In response to the recent charges levied against broker-dealer Scottrade Inc. by the Massachusetts Securities Division for alleged fiduciary rule violations, opponents of the highly contested regulation are urging an appeals court to vacate the rule in their ongoing case against the Department of Labor.
The fiduciary rule seeks to eliminate conflicted retirement advice and is currently under review as ordered by President Trump. The rule, which partially went into effect last year, mandates that all financial professionals who work with retirement plans or provide retirement planning advice act as fiduciaries.
Eugene Scalia, attorney for the Chamber of Commerce and other plaintiffs, issued a letter to the Fifth Circuit Court of Appeals in New Orleans arguing that the Massachusetts “enforcement action—which seeks censure, fines, and disgorgement, among other penalties – vividly illustrates the urgent need to vacate the rule.”
Secretary of the Commonwealth William Galvin charged Scottrade last week with dishonest and unethical activity for holding sales contests which included retirement assets after the fiduciary rule partially went into effect.
“Although Massachusetts’s attempt to use the fiduciary rule in this manner lacks merit,” wrote Scalia. “It confirms appellants’ concern that the portions of the rule that took effect on June 9, 2017 will continue to impose extensive burdens and costs on appellants’ members, even while other aspects of the rule have been postponed.”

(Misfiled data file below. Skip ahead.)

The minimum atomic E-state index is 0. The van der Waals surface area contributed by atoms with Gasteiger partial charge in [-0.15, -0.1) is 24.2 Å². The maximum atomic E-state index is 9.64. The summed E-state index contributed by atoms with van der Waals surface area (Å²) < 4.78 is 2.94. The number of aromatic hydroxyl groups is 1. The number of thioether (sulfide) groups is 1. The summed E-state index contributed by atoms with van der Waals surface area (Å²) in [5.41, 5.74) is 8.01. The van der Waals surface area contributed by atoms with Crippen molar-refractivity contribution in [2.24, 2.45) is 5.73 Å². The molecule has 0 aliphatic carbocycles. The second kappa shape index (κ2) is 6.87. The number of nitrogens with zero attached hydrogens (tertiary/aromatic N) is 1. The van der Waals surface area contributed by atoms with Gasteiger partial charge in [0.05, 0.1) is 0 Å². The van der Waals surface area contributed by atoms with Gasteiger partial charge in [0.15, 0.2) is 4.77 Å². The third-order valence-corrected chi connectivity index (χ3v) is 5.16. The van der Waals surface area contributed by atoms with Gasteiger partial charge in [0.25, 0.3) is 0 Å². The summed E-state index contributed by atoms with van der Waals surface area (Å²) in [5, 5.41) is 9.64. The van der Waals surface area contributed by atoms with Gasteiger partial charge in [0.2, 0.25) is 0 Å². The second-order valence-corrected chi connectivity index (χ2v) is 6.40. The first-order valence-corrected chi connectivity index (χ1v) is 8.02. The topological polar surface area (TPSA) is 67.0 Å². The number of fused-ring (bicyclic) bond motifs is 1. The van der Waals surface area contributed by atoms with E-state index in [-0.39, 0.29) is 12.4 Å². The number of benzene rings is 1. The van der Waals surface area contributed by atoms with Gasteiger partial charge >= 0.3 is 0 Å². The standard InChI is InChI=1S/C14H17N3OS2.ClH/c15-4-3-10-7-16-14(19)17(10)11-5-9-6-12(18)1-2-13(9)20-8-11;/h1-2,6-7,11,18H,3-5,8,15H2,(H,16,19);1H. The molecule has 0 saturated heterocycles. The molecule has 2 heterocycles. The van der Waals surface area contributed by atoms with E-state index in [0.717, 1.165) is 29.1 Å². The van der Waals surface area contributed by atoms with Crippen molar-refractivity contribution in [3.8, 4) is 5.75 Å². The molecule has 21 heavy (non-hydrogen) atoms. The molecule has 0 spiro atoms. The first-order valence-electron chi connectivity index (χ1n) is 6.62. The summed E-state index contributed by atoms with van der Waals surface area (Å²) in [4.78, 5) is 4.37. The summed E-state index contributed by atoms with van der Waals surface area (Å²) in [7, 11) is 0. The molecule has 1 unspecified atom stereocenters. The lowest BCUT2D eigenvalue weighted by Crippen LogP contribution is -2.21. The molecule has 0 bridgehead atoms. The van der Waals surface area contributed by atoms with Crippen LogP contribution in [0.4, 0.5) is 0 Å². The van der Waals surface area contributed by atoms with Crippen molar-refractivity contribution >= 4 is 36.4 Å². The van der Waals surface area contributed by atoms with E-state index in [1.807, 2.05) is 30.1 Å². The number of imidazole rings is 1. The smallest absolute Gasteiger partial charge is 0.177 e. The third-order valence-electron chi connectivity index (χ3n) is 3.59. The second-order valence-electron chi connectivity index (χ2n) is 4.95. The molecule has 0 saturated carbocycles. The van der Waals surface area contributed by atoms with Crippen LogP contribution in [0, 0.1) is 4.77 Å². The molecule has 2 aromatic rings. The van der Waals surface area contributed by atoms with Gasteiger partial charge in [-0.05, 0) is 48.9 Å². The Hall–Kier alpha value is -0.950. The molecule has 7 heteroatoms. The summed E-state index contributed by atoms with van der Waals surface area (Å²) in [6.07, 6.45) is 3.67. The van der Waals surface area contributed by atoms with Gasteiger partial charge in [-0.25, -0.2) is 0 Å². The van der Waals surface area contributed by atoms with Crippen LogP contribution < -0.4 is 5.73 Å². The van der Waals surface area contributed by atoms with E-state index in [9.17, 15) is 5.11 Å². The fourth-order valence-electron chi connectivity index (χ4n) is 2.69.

Late last year, the DOL extended certain fiduciary rule provisions for 18 months until July 2019 but maintained that fiduciary advisers must continue to provide retirement advice that adheres to “impartial conduct standards.”
The standards include observing a best interest standard when making investment recommendations, charging no more than reasonable compensation for services, and refraining from making misleading statements.
The DOL said that during the extended period, it will not pursue claims against fiduciaries working “diligently and in good faith” to comply with the regulation.
“With such litigation being pursued by state officials, private plaintiffs can also be expected to exploit the rule to concoct state law claims,” said Scalia. “Far from the uniform federal standard of liability that Congress intended, the fiduciary rule is now spawning claims that will be enforced ‘under the splintered laws of 50 states.’ A decision by this court will put a halt to that, while also providing important guidance to the Labor Department in any future rulemaking proceedings.”
In addition to the Chamber of Commerce, plaintiffs in the case also include the Financial Services Institute, the Financial Services Roundtable, the Insured Retirement Institute, the Securities Industry and Financial Markets Association, and the Texas Association of Business.